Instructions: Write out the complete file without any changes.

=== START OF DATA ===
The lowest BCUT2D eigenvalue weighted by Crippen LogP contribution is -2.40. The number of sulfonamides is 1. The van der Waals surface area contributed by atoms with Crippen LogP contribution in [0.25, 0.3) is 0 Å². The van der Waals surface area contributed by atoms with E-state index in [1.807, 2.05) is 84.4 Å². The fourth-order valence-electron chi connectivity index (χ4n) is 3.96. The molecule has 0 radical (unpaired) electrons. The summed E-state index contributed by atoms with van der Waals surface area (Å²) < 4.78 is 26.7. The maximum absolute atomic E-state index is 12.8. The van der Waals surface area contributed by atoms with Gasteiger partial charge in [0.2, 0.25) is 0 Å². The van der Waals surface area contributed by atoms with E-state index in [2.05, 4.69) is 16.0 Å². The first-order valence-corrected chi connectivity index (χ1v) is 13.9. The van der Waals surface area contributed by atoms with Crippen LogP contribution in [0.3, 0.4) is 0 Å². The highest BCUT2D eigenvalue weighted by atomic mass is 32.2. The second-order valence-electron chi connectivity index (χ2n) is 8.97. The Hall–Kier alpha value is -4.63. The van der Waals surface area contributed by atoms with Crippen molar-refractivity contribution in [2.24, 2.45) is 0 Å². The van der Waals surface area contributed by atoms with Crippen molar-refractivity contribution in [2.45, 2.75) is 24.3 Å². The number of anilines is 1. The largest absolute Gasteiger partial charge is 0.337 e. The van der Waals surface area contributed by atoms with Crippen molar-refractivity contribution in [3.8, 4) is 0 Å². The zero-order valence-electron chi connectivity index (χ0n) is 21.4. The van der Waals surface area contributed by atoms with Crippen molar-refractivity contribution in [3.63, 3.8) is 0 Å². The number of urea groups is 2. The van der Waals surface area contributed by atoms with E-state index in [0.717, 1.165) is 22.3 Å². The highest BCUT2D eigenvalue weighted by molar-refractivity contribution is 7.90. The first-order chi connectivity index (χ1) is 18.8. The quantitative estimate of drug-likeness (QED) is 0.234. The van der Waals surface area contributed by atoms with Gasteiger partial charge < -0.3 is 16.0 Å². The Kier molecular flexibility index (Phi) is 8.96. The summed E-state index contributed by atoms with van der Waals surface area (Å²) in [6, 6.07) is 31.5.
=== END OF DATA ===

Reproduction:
The lowest BCUT2D eigenvalue weighted by Crippen LogP contribution is -2.40. The number of sulfonamides is 1. The van der Waals surface area contributed by atoms with Crippen LogP contribution in [0.25, 0.3) is 0 Å². The van der Waals surface area contributed by atoms with E-state index in [1.807, 2.05) is 84.4 Å². The fourth-order valence-electron chi connectivity index (χ4n) is 3.96. The molecule has 0 radical (unpaired) electrons. The summed E-state index contributed by atoms with van der Waals surface area (Å²) < 4.78 is 26.7. The maximum absolute atomic E-state index is 12.8. The van der Waals surface area contributed by atoms with Gasteiger partial charge in [0.2, 0.25) is 0 Å². The van der Waals surface area contributed by atoms with E-state index in [2.05, 4.69) is 16.0 Å². The first-order valence-corrected chi connectivity index (χ1v) is 13.9. The van der Waals surface area contributed by atoms with Crippen LogP contribution in [0.3, 0.4) is 0 Å². The highest BCUT2D eigenvalue weighted by atomic mass is 32.2. The second-order valence-electron chi connectivity index (χ2n) is 8.97. The Hall–Kier alpha value is -4.63. The van der Waals surface area contributed by atoms with Crippen molar-refractivity contribution in [2.24, 2.45) is 0 Å². The van der Waals surface area contributed by atoms with Crippen molar-refractivity contribution in [2.45, 2.75) is 24.3 Å². The number of anilines is 1. The largest absolute Gasteiger partial charge is 0.337 e. The van der Waals surface area contributed by atoms with Crippen molar-refractivity contribution in [3.8, 4) is 0 Å². The zero-order valence-electron chi connectivity index (χ0n) is 21.4. The van der Waals surface area contributed by atoms with Crippen molar-refractivity contribution in [3.63, 3.8) is 0 Å². The number of urea groups is 2. The van der Waals surface area contributed by atoms with E-state index in [0.717, 1.165) is 22.3 Å². The highest BCUT2D eigenvalue weighted by molar-refractivity contribution is 7.90. The first-order chi connectivity index (χ1) is 18.8. The quantitative estimate of drug-likeness (QED) is 0.234. The van der Waals surface area contributed by atoms with Gasteiger partial charge < -0.3 is 16.0 Å². The Kier molecular flexibility index (Phi) is 8.96. The summed E-state index contributed by atoms with van der Waals surface area (Å²) in [6, 6.07) is 31.5.